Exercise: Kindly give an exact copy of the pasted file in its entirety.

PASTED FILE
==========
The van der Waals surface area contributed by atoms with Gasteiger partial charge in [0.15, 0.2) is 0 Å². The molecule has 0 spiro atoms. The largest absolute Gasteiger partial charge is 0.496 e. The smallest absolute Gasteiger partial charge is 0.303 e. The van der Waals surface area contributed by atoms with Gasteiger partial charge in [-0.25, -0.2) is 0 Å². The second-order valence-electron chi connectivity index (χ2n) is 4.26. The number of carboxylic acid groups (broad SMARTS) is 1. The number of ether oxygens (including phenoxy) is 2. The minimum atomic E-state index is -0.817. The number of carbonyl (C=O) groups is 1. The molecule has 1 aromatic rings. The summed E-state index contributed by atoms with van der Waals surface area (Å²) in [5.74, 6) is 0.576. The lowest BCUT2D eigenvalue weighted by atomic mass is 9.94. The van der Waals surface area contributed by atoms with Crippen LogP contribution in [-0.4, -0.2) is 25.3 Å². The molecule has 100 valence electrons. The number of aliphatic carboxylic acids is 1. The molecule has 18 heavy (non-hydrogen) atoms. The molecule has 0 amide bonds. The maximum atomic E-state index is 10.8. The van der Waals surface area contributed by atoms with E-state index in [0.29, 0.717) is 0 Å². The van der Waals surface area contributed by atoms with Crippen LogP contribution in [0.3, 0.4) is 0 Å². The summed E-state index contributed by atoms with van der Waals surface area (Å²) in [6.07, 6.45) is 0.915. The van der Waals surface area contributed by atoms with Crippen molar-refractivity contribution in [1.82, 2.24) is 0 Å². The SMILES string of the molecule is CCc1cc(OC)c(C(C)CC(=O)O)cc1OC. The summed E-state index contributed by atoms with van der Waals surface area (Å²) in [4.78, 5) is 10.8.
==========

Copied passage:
The van der Waals surface area contributed by atoms with Gasteiger partial charge in [0.15, 0.2) is 0 Å². The molecule has 0 spiro atoms. The largest absolute Gasteiger partial charge is 0.496 e. The smallest absolute Gasteiger partial charge is 0.303 e. The van der Waals surface area contributed by atoms with Gasteiger partial charge in [-0.25, -0.2) is 0 Å². The second-order valence-electron chi connectivity index (χ2n) is 4.26. The number of carboxylic acid groups (broad SMARTS) is 1. The number of ether oxygens (including phenoxy) is 2. The minimum atomic E-state index is -0.817. The number of carbonyl (C=O) groups is 1. The molecule has 1 aromatic rings. The summed E-state index contributed by atoms with van der Waals surface area (Å²) in [5.74, 6) is 0.576. The lowest BCUT2D eigenvalue weighted by atomic mass is 9.94. The van der Waals surface area contributed by atoms with Crippen LogP contribution in [-0.4, -0.2) is 25.3 Å². The molecule has 100 valence electrons. The number of aliphatic carboxylic acids is 1. The molecule has 18 heavy (non-hydrogen) atoms. The molecule has 0 amide bonds. The maximum atomic E-state index is 10.8. The van der Waals surface area contributed by atoms with E-state index in [0.29, 0.717) is 0 Å². The van der Waals surface area contributed by atoms with Crippen LogP contribution in [0.3, 0.4) is 0 Å². The summed E-state index contributed by atoms with van der Waals surface area (Å²) in [6.07, 6.45) is 0.915. The van der Waals surface area contributed by atoms with Crippen molar-refractivity contribution in [1.82, 2.24) is 0 Å². The SMILES string of the molecule is CCc1cc(OC)c(C(C)CC(=O)O)cc1OC. The summed E-state index contributed by atoms with van der Waals surface area (Å²) in [4.78, 5) is 10.8.